The exhibition called Logical Conclusions: 40 Years of Rule-Based Art, organized by Marc Glimcher for the PaceWildenstein Galleries, has come and gone, but it has left in its wake an encyclopedic catalog that’s likely to remain a standard work of reference for a long time. In the near term, however, it’s certain to provoke controversy and dismay. Among its many claims on our attention, this remarkable study raises the question of whether the “rule-based” aesthetic that Mr. Glimcher so scrupulously explores in Logical Conclusions represents a significant artistic achievement or something else-the conversion of a modernist imperative into an academic convention.
It’s the nature of academies, after all, to establish rules, and it has been one of the principal functions of modernism to overturn them. What’s the likely outcome, then, when the exponents of modernism embrace one of the fundamental tenets of their traditional adversaries? Answers to this question are more troubling when the rule in question is reduced to little more than the principle of repetition.
Repetition is one of the things that rule-based art is really about. Another thing it’s about is anonymity or the elimination of personality in art. Mr. Glimcher prefers to speak of “axiomatic systems,” but that’s a distinction without a difference: In much of this rule-based art, the only discernible “axiom” is the principle of repetition-as, for example, in Andy Warhol’s Troy Donahue-9 Times (1962).
The epigraph that Mr. Glimcher has affixed to Logical Conclusions is Sol LeWitt’s dictum, “The idea becomes the machine that makes the art,” from his “Paragraphs on Conceptual Art” (1967). This raises similar questions, for the word “machine” is a poor metaphor for what actually occurs in the execution of Mr. LeWitt’s mural-scale Conceptualist wall decorations. Each of these gigantic abstract mural projects entails the regimentation of whole crews of docile individual talents that can be relied upon to carry out Mr. LeWitt’s orders with an unfailing and expressionless exactitude. What this process resembles is not so much a machine as a lock-step drill. With Mr. LeWitt serving as the generalissimo of the project, a military metaphor might have been more appropriate.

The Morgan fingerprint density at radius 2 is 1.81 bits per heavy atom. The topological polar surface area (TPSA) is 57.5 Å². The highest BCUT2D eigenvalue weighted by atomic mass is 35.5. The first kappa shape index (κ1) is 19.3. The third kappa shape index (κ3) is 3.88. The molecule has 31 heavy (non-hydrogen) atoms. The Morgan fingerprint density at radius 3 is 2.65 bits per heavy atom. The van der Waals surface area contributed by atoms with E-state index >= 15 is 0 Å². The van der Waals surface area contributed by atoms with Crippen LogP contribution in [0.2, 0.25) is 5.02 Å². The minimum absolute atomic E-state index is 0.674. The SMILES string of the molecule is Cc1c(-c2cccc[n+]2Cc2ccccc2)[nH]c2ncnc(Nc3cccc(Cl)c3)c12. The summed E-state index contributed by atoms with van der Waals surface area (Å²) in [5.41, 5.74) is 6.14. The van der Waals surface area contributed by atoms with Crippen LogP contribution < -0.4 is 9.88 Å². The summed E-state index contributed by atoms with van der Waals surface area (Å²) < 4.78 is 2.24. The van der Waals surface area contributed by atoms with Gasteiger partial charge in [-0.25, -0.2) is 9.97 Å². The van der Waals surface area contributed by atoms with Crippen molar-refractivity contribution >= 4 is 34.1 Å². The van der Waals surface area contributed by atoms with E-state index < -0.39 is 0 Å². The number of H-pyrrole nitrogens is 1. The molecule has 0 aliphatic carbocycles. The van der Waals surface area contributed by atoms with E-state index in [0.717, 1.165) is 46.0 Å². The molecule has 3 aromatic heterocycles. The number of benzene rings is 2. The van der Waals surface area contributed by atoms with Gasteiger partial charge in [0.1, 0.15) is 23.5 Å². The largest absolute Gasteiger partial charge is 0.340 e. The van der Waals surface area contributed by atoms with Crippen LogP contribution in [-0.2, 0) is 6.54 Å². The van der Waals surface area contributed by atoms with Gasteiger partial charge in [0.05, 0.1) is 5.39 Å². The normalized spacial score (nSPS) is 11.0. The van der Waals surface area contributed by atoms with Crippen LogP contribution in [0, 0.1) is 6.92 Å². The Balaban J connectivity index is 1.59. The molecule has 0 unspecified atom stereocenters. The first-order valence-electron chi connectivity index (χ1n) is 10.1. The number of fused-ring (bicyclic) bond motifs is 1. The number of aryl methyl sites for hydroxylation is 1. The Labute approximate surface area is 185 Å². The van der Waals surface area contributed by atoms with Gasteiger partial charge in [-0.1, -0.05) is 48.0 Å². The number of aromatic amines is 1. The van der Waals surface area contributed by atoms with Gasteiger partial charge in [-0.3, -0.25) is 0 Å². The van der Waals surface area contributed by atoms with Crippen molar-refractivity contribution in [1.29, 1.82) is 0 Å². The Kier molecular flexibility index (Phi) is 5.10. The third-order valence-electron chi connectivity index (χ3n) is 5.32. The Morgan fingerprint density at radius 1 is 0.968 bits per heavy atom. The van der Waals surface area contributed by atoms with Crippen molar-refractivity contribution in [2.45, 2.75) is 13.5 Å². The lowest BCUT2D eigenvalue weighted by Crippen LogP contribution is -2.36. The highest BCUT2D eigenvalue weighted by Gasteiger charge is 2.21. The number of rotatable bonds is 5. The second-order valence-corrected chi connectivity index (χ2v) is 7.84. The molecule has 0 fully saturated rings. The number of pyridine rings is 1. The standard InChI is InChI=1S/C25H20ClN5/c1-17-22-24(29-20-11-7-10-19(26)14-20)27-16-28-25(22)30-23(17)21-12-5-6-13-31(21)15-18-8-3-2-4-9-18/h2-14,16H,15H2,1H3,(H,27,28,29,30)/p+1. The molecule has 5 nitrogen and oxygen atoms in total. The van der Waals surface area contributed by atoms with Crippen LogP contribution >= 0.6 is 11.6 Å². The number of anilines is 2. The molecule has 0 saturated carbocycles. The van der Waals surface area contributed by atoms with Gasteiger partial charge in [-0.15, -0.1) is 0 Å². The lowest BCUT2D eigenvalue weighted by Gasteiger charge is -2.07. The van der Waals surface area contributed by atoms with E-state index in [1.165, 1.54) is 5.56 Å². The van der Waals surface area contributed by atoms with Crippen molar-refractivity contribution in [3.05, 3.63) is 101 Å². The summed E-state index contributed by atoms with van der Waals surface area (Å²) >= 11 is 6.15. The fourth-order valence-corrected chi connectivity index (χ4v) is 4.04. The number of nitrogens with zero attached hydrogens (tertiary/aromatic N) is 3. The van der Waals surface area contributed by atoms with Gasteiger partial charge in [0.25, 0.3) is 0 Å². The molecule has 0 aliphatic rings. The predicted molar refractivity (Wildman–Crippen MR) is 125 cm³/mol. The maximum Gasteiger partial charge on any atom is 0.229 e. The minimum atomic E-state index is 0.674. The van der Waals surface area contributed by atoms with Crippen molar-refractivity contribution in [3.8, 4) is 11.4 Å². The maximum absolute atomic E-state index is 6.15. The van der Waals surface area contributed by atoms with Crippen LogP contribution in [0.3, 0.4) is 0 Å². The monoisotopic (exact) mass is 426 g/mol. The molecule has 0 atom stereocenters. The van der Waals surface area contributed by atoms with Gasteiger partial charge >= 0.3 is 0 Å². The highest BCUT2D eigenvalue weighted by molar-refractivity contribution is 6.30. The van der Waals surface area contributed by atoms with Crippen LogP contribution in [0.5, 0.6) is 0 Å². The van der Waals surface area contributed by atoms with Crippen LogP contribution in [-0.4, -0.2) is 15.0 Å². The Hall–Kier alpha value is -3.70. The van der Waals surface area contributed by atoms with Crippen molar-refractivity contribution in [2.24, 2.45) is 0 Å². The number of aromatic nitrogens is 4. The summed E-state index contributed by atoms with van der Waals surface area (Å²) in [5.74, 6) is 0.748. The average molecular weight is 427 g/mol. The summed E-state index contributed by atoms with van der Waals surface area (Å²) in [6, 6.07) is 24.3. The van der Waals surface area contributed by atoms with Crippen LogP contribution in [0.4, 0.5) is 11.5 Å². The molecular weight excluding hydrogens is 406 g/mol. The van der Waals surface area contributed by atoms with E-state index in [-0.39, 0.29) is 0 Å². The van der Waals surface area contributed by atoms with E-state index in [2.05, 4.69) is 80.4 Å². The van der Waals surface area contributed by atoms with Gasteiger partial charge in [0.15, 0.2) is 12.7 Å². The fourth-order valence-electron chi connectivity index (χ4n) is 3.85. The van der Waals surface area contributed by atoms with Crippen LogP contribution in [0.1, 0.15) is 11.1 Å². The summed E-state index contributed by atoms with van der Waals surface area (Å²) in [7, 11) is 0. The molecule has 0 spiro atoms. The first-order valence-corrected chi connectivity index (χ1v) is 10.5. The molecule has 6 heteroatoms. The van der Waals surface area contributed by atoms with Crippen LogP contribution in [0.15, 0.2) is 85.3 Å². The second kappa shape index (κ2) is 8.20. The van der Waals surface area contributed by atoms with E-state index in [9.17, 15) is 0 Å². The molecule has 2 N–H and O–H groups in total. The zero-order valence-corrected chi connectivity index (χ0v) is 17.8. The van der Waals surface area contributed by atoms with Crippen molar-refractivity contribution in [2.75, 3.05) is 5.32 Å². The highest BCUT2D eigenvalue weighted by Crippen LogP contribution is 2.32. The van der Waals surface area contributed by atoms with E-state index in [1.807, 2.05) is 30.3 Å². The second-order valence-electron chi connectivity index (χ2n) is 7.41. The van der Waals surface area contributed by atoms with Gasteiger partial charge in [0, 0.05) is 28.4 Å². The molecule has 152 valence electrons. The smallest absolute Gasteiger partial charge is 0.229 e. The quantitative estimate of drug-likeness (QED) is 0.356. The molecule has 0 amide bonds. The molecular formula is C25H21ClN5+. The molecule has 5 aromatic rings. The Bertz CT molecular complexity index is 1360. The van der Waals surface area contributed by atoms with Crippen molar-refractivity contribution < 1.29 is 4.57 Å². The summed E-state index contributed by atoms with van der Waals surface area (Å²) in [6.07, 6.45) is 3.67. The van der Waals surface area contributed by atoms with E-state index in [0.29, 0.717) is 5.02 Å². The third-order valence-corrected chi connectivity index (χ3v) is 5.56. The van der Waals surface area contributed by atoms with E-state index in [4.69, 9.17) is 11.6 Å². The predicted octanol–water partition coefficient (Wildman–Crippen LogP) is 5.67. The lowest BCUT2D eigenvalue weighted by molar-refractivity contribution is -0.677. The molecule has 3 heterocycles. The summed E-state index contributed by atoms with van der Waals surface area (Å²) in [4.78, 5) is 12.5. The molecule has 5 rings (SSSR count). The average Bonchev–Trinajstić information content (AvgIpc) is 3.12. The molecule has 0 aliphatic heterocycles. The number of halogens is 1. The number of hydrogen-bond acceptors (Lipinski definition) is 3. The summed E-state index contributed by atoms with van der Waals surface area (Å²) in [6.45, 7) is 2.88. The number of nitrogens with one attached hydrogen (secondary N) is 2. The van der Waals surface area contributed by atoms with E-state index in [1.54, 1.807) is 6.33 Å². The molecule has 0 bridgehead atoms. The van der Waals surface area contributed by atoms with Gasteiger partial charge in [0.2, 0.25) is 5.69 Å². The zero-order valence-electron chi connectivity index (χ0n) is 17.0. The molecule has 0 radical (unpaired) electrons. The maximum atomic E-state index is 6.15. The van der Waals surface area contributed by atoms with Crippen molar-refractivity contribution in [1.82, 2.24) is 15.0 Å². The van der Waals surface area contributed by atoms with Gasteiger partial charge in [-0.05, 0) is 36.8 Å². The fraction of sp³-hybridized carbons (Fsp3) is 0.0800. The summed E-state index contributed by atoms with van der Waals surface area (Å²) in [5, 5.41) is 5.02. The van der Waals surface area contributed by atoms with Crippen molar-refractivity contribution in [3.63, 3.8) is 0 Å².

Rule-based art is not itself a style; it’s a stylization of existing styles, which is to say a repackaging of images and procedures already familiar to us. It signifies an impulse that gives codification priority over creativity-an impulse that anticipates, if not creative exhaustion, at least a decline in expectation. This is bad news for the future of modernism, or would be if this kind of art succeeded in expanding its domain, which it may well do in the near future, though in the long term its failure is inevitable. Rule-based art is creatively infertile-a parasite wholly dependent upon artistic initiatives that it’s incapable of creating for itself.
Yet there’s no denying its historical significance, and no denying, either, that it portends an art in which rules are pressed into service as a substitute for imagination. In this respect, the movement that rule-based art most closely resembles is Minimalism, which has similarly exiled itself from the imaginative faculty. Both the Minimalist movement and rule-based art are thus reminders that modernism itself may be entering upon a slow, inexorable slide into Alexandrian parody of itself. There are certainly some signs of such a slide in the many ineptitudes and outrages that have been on display in the now-expanded Museum of Modern Art. Has any other art museum of comparable stature ever had to endure such a negative response from a devoted constituency?
MoMA has responded to the chorus of criticism with a massive advertising campaign, which has attracted the kind of crowds that are more responsive to publicity than to artistic quality or museological probity. It was to be expected, I suppose, that the high excitement and heady subjectivism of the Abstract Expressionists would be followed by a period of emotional retrenchment. This is, indeed, what’s happened, and rule-based art is very much a part of it. If you doubt it, try reading your way through the 188 pages of Logical Conclusions: 40 Years of Rule-Based Art.